New research projects to reduce child exploitation material

Eight innovative research projects funded from the Child Exploitation Material Reduction Research Program (CEMRRP) are set to commence.

The CEMRRP seeks to reduce the production, distribution, storage and viewing of child exploitation material (CEM).

The program was established by the Australian Institute of Criminology in collaboration with the Australian Federal Police led Australian Centre to Counter Child Exploitation (ACCCE) after receiving $800,000 funding over two years via the
Proceeds of Crime Act 2002.

Twenty three submissions were received and from those eight projects were selected for funding grants. 

The Minister for Home Affairs Peter Dutton said each project will undertake quality research relevant to both current and future effective prevention, detection and response to CEM.

“The projects are undertaking valuable steps to reducing CEM with research varying from constructing an easily accessible toolkit, to enhancing the capabilities of online investigators,” Mr Dutton said.

The projects include looking at ways to prevent and discourage uploading of CEM, developing discovery and detection tools like biometrics, as well as psychological intervention approaches to avert repeat offending.

“Research from these projects will help to identify new solutions to this critical issue, and ultimately reduce exploitation of children.

“The grants encourage the implementation and sustainability of effective and efficient CEM reduction, significantly contributing to stopping child exploitation crime and making Australia safer for our children.

“I would like to congratulate the successful research project teams and commend their work to prevent the exploitation of children,” Mr Dutton said.

Research projects being funded are:

  • Griffith University, University of New South Wales and Michigan State University – ‘Boosting Crime Prevention and Crime Detection Capabilities of Online Investigators: A Script Analysis of Creation and Distribution of Child Exploitation Material’. This project examines the crime commission processes involved in CEM offending.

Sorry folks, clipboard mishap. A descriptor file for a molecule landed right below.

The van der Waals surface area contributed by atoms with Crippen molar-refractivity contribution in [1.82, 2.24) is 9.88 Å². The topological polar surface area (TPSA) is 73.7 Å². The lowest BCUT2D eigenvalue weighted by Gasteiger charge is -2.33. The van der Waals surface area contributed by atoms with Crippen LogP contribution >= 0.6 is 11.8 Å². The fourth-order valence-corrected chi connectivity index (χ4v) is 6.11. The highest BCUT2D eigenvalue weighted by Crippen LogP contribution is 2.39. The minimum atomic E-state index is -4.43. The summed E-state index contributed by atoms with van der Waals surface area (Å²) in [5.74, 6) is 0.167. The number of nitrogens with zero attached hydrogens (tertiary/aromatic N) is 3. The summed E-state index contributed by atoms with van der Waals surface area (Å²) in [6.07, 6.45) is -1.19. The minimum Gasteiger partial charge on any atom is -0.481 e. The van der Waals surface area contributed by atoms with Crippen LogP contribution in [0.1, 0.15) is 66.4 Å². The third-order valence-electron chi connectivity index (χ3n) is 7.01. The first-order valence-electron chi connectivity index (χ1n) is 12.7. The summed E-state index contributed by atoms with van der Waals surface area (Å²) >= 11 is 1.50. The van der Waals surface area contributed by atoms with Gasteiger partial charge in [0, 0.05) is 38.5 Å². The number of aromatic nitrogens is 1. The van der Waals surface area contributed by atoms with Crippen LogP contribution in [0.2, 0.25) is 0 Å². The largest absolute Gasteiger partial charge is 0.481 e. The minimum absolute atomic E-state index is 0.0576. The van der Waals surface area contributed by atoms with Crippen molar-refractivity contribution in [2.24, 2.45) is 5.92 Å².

• The University of Adelaide, Flinders University, San Jose State University and Michigan State University – ‘Developing automated audio and facial recognition biometrics tools for detecting child exploitation material’. This project will enhance detection of CEM using biometric identification technologies.
  • Griffith University and Queensland Police – ‘Developing a protocol to assist police who pose as juveniles to proactively engage online sex offenders’. This project will develop instructions for police who pose as children online to detect CEM offenders.
  • The University of Tasmania, LaTrobe University, University College London and the University of Canberra – ‘Automated internet warnings to prevent the uploading of child exploitation material produced by children and young adults’. This project extends earlier research that tests the effectiveness of automated warnings on Websites to deter CEM offenders.
  • Swinburne University and Monash University – ‘Preventing repeat child exploitation material offending: A two-tiered psychological intervention approach’. This project develops two treatment programs for use with individuals who engage in, or are at risk of engaging in, CEM offences.
  • University of New South Wales and Queensland Police – ‘Understanding the role of parents in the creation and dissemination of child exploitation material (CEM) of their children’. This study examines the problem of CEM created and distributed by parents of children.
  • University of Queensland and Queensland University of Technology – ‘Criminal justice responses to child exploitation material offending: A systematic review and interactive evidence and gap map’. This project reviews the effectiveness of various criminal justice responses to CEM offending.
  • The University of the Sunshine Coast – ‘LEADing evidence-informed Child Exploitation Material (CEM) Reduction’ This Project will develop an online toolkit (website) that makes the latest CEM reduction research available for practitioners.

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